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NEWS Angela Bassett speaks…


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Wednesday-Tuesday April 4-10, 2012 (ISSN: 07457014)


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Charges dropped


CIRCULATION Bertha Cromwell


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Felony charges were dropped against Homer “Tank” Wright, the 80-year-old Englewood man who shot 19-year-old Anthony Robinson in the leg during a bur- glary attempt at Wright's home in the 6400 block of South Morgan Street. Wright, a tavern owner in the community, was charged with one felony count of unlawful use of a weapon. Robinson was charged with felony burglary.


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Rekia Boyd laid to rest


The 22-year-old woman killed by an off-duty Chicago police officer was laid to rest Tuesday. Rekia Boyd was shot in the head in the 3100 block of West 15th Place by the officer after police said the officer was allegedly approached by Antonio Cross with a gun. Cross, who was with Boyd, was shot in the hand. A Chicago police spokesman said a weapon was not recovered. Relatives and supporters protested Saturday outside the offi- cer's home demanding justice for Boyd. Defender/Worsom Robinson


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By Taryn Galbreath SPECIAL TO THE DEFENDER


Her innocent and elegant pastel pink dress was demure but illusory to a profound and passionate speech prefaced by a riveting monologue, when actress Angela Bassett visited St. Sabina Church recently as part of its African American Speaker Series.


Radiating her award-winning talent, Ivy League erudite and diverse experience, Bassett, address- ing a crowd of over 500, discussed cultural and economic issues facing the Black community in Chicago and nationwide, and their relevance to the Rev. Dr. Martin Luther King Jr.’s legacy. She opened with a compelling monologue tra- versing a people’s history of continued struggle and triumph, which conveyed only a glimpse of her performing capacity. “It’s always a joy to be on the South Side of Chicago,” she said. “This area holds so much significance in Black history. In American history…it’s been the center of Jazz, the inspiration for literature, the birthplace of great black businesses - and of course, the home of our President.” But despite an African-American president from Chicago, “We would be wrong to think that we have reached the Promised Land,” she said. Referencing the recent opening of the King Memorial in Washington D.C., Bassett noted the Black community still struggles economically, as well as with social inequality, saying, “All too fre- quently we are reminded that we still have hills to climb where race and justice are concerned.” While the entire nation is now struggling with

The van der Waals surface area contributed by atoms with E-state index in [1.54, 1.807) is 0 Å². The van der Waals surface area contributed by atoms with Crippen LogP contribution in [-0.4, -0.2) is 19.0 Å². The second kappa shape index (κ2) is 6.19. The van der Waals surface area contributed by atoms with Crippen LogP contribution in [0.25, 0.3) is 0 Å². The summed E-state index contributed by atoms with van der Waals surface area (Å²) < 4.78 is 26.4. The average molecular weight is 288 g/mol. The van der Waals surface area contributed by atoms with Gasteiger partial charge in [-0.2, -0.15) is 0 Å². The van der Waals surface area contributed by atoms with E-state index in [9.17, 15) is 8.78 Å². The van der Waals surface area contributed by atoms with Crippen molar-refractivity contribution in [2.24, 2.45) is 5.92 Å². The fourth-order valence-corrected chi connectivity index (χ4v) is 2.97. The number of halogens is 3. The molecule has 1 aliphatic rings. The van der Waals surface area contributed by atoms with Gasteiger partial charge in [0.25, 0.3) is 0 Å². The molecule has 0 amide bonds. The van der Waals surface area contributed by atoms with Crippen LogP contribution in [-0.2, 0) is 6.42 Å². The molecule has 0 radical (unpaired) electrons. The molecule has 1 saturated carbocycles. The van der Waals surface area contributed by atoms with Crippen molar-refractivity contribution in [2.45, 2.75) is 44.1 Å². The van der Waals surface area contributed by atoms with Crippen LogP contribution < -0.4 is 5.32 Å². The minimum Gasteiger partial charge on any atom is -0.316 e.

layoffs, foreclosures and bankruptcy, “whatever ills the nation is suffering, the Black communi- ty… suffers double,” said the Academy Award- nominated actress, adding, “Unless you’re of a certain age you probably thought that struggle was something that you would never experience - until the last few years of serious recession woke you up. …The struggle continues.”


“Forty-four years [after King], despite dramatic progress, there are still many challenges ahead. Barriers to break, crosses to carry, minds to change …and yes, still reasons to organize and march,” Basset said, noting that negative stereo- types, particularly upon Black men, has lead to, “the setting of low expectations, the unwarranted stops by police, the lingering shadow of suspicion of Black boys…and as we’ve been reminded recently - also a tragic loss of life...The Trayvon Martin case in Florida adds another name to the terrible legacy of young black men like Oscar Grant in San Francisco…Amadou Diallo in New York… Emmett Till.”


And while public schools need to be better funded, “we must all look at ourselves,” Bassett said. “Forty years ago if a child came home with a ‘D’ in English, you wouldn’t have said, ‘What’s wrong with your teacher?’ You would have said, ‘Son, what’s wrong with you?’ ”


She challenged young people in the audience to be accountable for their own academic success. “The desire to succeed must come from within yourself and within your own home. Even the best teacher can’t succeed in the face of a child who lacks curiosity or preparation,” she said. “It’s about choices and leadership.”


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Angela Bassett


The nation is in crisis, Bassett said, “But how you work your way out of this crisis is something you can control. Struggles like these will define your personal courage, your strength, your ability to lead.”


She noted there are more resources available today than in Dr. King’s day to those wanting to make positive impact. “Spreading the word about the need for action during King’s time took months of organizing. In our time it takes minutes. How can you lead with that kind of power?” Social media can be used to effect change, such


as organizing protests over police brutality or building community organizations, she said. “The opportunity is there and so are the tools. But you must be able to see beyond your own circum- stance. You must recognize and be willing to use the power you’ve been given. March everyday in your own way…it is up to each of us to find that greatness within.”


Photo Courtesy/Taryn Galbreath


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